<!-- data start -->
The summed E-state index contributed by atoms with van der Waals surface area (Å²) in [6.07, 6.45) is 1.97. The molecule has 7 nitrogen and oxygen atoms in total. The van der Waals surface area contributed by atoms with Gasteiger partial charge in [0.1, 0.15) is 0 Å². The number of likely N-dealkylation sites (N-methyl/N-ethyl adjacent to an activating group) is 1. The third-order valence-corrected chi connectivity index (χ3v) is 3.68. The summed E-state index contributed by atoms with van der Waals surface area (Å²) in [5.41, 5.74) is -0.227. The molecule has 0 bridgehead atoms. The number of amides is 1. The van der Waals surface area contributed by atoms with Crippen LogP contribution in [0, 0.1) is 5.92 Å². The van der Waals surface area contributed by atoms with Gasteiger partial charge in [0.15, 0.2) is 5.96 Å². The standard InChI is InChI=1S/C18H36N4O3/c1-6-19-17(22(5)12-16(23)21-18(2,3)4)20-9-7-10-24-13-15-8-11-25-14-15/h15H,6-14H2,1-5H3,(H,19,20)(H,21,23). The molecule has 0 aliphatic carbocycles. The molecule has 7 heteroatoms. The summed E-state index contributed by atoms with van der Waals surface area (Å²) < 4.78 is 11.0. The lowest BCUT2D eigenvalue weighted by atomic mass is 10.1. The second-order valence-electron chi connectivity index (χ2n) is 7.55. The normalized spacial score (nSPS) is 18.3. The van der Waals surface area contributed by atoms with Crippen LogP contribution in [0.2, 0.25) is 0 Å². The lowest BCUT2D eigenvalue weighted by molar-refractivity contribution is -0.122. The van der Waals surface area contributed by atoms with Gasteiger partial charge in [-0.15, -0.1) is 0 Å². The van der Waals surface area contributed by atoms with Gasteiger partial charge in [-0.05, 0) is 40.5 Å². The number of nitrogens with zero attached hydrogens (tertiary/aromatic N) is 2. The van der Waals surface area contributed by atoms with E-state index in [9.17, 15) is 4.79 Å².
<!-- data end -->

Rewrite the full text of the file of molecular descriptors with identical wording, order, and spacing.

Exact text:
The summed E-state index contributed by atoms with van der Waals surface area (Å²) in [6.07, 6.45) is 1.97. The molecule has 7 nitrogen and oxygen atoms in total. The van der Waals surface area contributed by atoms with Gasteiger partial charge in [0.1, 0.15) is 0 Å². The number of likely N-dealkylation sites (N-methyl/N-ethyl adjacent to an activating group) is 1. The third-order valence-corrected chi connectivity index (χ3v) is 3.68. The summed E-state index contributed by atoms with van der Waals surface area (Å²) in [5.41, 5.74) is -0.227. The molecule has 0 bridgehead atoms. The number of amides is 1. The van der Waals surface area contributed by atoms with Crippen LogP contribution in [0, 0.1) is 5.92 Å². The van der Waals surface area contributed by atoms with Gasteiger partial charge in [0.15, 0.2) is 5.96 Å². The standard InChI is InChI=1S/C18H36N4O3/c1-6-19-17(22(5)12-16(23)21-18(2,3)4)20-9-7-10-24-13-15-8-11-25-14-15/h15H,6-14H2,1-5H3,(H,19,20)(H,21,23). The molecule has 0 aliphatic carbocycles. The molecule has 7 heteroatoms. The summed E-state index contributed by atoms with van der Waals surface area (Å²) < 4.78 is 11.0. The lowest BCUT2D eigenvalue weighted by atomic mass is 10.1. The second-order valence-electron chi connectivity index (χ2n) is 7.55. The normalized spacial score (nSPS) is 18.3. The van der Waals surface area contributed by atoms with Crippen LogP contribution in [0.2, 0.25) is 0 Å². The lowest BCUT2D eigenvalue weighted by molar-refractivity contribution is -0.122. The van der Waals surface area contributed by atoms with Gasteiger partial charge in [-0.15, -0.1) is 0 Å². The van der Waals surface area contributed by atoms with Gasteiger partial charge in [-0.05, 0) is 40.5 Å². The number of nitrogens with zero attached hydrogens (tertiary/aromatic N) is 2. The van der Waals surface area contributed by atoms with E-state index in [9.17, 15) is 4.79 Å².